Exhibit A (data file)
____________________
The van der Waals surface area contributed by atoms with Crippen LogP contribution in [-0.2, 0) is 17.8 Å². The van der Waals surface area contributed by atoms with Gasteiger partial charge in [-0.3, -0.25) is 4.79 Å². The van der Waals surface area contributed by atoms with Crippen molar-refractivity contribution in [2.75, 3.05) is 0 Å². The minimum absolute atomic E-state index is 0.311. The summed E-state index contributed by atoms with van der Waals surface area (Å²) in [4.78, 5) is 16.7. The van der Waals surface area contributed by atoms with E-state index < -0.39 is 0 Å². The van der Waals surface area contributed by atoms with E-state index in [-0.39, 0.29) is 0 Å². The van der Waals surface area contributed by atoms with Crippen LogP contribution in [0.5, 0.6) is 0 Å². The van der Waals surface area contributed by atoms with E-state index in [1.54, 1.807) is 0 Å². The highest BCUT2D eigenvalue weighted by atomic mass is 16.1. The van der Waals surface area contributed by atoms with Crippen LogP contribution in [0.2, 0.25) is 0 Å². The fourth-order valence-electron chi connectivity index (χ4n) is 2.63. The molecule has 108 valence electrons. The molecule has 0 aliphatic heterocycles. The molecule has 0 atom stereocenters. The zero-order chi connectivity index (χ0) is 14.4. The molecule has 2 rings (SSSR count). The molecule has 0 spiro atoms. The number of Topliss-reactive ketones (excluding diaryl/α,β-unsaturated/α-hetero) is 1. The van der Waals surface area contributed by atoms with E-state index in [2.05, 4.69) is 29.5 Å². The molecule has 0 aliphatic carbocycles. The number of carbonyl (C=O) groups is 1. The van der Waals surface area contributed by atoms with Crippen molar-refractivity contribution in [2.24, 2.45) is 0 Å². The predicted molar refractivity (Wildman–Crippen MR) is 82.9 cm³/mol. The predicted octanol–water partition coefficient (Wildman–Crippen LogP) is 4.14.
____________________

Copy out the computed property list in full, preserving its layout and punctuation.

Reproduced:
The van der Waals surface area contributed by atoms with Crippen LogP contribution in [-0.2, 0) is 17.8 Å². The van der Waals surface area contributed by atoms with Gasteiger partial charge in [-0.3, -0.25) is 4.79 Å². The van der Waals surface area contributed by atoms with Crippen molar-refractivity contribution in [2.75, 3.05) is 0 Å². The minimum absolute atomic E-state index is 0.311. The summed E-state index contributed by atoms with van der Waals surface area (Å²) in [4.78, 5) is 16.7. The van der Waals surface area contributed by atoms with E-state index < -0.39 is 0 Å². The van der Waals surface area contributed by atoms with E-state index in [-0.39, 0.29) is 0 Å². The van der Waals surface area contributed by atoms with Crippen LogP contribution in [0.5, 0.6) is 0 Å². The van der Waals surface area contributed by atoms with E-state index in [1.54, 1.807) is 0 Å². The highest BCUT2D eigenvalue weighted by atomic mass is 16.1. The van der Waals surface area contributed by atoms with Crippen LogP contribution in [0.2, 0.25) is 0 Å². The fourth-order valence-electron chi connectivity index (χ4n) is 2.63. The molecule has 108 valence electrons. The molecule has 0 aliphatic heterocycles. The molecule has 0 atom stereocenters. The zero-order chi connectivity index (χ0) is 14.4. The molecule has 2 rings (SSSR count). The molecule has 0 spiro atoms. The number of Topliss-reactive ketones (excluding diaryl/α,β-unsaturated/α-hetero) is 1. The van der Waals surface area contributed by atoms with E-state index in [2.05, 4.69) is 29.5 Å². The molecule has 0 aliphatic carbocycles. The number of carbonyl (C=O) groups is 1. The van der Waals surface area contributed by atoms with Crippen molar-refractivity contribution in [2.24, 2.45) is 0 Å². The predicted molar refractivity (Wildman–Crippen MR) is 82.9 cm³/mol. The predicted octanol–water partition coefficient (Wildman–Crippen LogP) is 4.14.